There’s nothing like reading a little E.O. Wilson to uncover new creatures in your life. In this case, we learned about the commensals, symbiotic organisms that live on the bodies of other species or in their nests without helping or harming them. Commensals are free riders in cases where cost is not an issue.
Wilson explains that most of us carry two such commensals on our foreheads- mites with wormlike bodies and spidery heads so small that they are almost invisible to the human eye.
Demodex folliculorum dwells in the hair follicles. Demodex brevis dwells in the sebaceous glands.
If you want to get intimate with your forehead mites, Wilson explains how you can do just that:
Stretch the skin tight with one hand, carefully scrape a spatula or butter knife over the skin in the opposite direction, squeezing out traces of oily material from the sebum glands. (Avoid using too sharp an object, such as glass edge or sharpened knife.) Next scrape the extracted material off the spatula with a cover slip and lower the slip face down onto a drop of immersion oil previously placed on a glass microscope slide. Then examine the material with an ordinary compound microscope. You will see the creatures that literally make your skin crawl.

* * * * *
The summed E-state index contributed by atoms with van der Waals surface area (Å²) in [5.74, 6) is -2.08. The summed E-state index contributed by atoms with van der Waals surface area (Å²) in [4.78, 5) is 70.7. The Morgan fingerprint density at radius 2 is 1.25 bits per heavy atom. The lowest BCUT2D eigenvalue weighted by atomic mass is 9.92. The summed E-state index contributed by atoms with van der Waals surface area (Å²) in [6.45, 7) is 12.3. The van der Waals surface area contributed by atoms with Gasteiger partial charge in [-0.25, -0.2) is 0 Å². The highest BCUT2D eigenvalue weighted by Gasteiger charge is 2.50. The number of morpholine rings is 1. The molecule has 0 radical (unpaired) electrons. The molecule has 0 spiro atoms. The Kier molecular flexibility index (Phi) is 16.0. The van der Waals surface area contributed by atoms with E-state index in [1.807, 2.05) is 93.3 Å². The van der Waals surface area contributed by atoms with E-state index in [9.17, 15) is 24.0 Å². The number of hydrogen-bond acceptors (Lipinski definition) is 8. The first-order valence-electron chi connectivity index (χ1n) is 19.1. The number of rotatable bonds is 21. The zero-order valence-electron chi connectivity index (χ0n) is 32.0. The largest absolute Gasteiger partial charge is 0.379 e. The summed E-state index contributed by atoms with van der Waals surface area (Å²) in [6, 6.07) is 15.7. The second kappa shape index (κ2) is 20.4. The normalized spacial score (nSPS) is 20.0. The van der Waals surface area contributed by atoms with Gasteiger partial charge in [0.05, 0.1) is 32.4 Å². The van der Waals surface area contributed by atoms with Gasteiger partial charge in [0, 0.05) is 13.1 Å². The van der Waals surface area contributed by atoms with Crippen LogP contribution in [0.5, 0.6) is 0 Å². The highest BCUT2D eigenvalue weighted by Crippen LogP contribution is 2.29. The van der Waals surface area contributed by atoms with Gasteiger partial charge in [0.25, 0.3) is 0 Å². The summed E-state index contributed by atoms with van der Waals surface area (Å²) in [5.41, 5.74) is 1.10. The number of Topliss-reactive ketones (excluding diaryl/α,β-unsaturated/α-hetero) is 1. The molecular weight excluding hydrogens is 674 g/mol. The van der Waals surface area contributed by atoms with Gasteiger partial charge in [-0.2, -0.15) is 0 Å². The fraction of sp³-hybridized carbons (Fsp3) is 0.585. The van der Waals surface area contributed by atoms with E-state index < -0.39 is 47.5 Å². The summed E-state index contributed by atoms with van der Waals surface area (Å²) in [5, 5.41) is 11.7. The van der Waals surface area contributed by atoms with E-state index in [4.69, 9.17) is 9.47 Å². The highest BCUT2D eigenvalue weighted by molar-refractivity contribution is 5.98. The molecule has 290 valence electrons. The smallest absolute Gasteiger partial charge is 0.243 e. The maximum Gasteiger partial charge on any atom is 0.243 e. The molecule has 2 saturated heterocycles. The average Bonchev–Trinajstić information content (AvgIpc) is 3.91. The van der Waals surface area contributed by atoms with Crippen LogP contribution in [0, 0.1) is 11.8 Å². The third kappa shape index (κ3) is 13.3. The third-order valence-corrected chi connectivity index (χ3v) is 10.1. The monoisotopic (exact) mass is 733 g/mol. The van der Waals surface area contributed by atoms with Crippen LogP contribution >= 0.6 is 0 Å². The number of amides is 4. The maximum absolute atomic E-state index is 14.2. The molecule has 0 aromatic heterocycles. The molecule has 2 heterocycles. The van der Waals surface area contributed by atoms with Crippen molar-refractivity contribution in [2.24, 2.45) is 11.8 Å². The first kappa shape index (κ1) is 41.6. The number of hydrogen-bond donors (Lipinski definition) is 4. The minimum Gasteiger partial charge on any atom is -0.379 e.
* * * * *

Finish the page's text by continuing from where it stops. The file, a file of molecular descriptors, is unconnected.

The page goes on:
Source: E. O. Wilson, The Diversity of Life, p. 177
Apparently, the Japanese even have special cosmetic products guaranteed to kill these “beauty-destroying” mites. So here’s a science project idea to help you learn more about forehead mites and their habitat requirements- not sure if it’s been tried before, but we are going to do so.
PURPOSE: To find out what forehead mites need to live on our foreheads.
HYPOTHESIS: Skin oils trapped in hair follicles and sebaceous glands keep forehead mites happy.
EXPERIMENT: Run a sample of forehead mites on your forehead. Count the number and note the integrity of each under a microscope. This is your sample. Then assemble several cosmetic products which claim to remove oil from facial skin and plan to use one 1x a week for several weeks. For example, you can run a control swab and then use witch hazel for week one, a popular astringent for week two, a product with salycylic acid for week three, and a chamomile tea bag for week four.
Run another swab after use of each product. Note if the mites are fewer. Try another swab at a later point during the week and see how quickly (if at all) the mites return based on the various products used. There are many variations- and loads to discover.